Delivery Robots Powered by AI
Delivery robots have been enjoying the spotlight of late and over the coming years we will no doubt see them revolutionizing last mile deliveries. The first official drone delivery took place in November 2016, when Domino's used a Flirtey drone to deliver pizza to a customer in Whangaparaoa, New Zealand (the very first robot delivery was a Peri-Peri chicken pizza and a chicken & cranberry pizza, by the way).
Federal Aviation Administration regulations and concern over public safety mean that drone deliveries have been put on the back burner for now, but land-based robot delivery systems powered by AI software have shown real promise. On March 23, 2017, bots from Starship Technologies began to take over some of the work done by human couriers at the on-demand delivery startup DoorDash. The self-driving robots transport food from restaurants in Redwood City, California, to customers within a two-mile radius. Many organizations are now investing huge amounts of money into the development of robot delivery systems in an attempt to save costs in the long run. And the early projections add up, as a 2015 study by ARK Investing Group predicted that drone delivery would cost Amazon less than $1 per shipment, while Business Insider estimated that they currently spend approximately $5.75 on shipping per package. Expect to see a lot of these little guys rolling around soon.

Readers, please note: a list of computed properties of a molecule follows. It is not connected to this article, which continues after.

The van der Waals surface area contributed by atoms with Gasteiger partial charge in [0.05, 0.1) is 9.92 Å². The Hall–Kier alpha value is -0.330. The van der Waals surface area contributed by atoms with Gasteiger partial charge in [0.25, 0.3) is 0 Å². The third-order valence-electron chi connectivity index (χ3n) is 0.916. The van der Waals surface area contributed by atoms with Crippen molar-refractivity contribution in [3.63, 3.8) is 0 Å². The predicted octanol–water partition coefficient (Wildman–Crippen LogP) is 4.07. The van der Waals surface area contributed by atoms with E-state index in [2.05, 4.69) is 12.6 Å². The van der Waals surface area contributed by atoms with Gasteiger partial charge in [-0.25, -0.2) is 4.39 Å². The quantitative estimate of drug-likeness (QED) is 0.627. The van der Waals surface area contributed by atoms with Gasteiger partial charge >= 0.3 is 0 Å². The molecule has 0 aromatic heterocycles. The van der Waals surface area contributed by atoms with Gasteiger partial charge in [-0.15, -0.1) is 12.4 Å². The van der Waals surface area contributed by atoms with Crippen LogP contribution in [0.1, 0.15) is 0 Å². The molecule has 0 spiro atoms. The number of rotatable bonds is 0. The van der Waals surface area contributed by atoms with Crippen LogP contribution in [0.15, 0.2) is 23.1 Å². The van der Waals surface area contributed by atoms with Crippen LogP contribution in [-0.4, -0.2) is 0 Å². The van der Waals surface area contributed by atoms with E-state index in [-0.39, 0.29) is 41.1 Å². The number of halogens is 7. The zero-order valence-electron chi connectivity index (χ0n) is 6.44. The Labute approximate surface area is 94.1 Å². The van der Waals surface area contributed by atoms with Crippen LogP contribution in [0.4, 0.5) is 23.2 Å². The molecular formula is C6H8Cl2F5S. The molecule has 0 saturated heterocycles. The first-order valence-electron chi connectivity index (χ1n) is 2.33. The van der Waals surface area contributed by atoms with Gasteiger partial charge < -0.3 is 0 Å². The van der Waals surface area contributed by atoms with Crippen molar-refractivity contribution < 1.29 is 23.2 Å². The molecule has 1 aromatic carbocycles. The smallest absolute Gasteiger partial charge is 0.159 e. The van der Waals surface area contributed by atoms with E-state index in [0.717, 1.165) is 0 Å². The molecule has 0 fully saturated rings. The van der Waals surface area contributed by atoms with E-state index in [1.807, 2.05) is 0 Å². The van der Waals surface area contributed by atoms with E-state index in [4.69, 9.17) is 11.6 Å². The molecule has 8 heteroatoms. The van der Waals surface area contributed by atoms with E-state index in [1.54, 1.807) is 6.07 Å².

Self-driving Delivery Vehicles
With the rise of IoT devices and increased development in machine learning, driverless cars are on the brink of the horizon. Amazon, Apple, Google and a range of car companies, including Volvo, have all confirmed that they are investing in driverless cars. All that's needed is the infrastructure to be put in place before they become widespread. And driverless cars means driverless trucks. The automation of transporting goods will inevitably become something that AI software can deal with better than humans, as it will increase efficiency and cost, as well as eliminating human error. An AI operated truck won't become tired and make mistakes, creating a hazard for themselves and others on the road. They also reduce the risk of the wrong routes being taken, slowing the journey. According to the American Trucking Associations, with driverless trucks that can operate around the clock, the same amount of freight could get hauled with roughly 40% less trucks on the road, making them a very worthy investment to enhance your supply chain.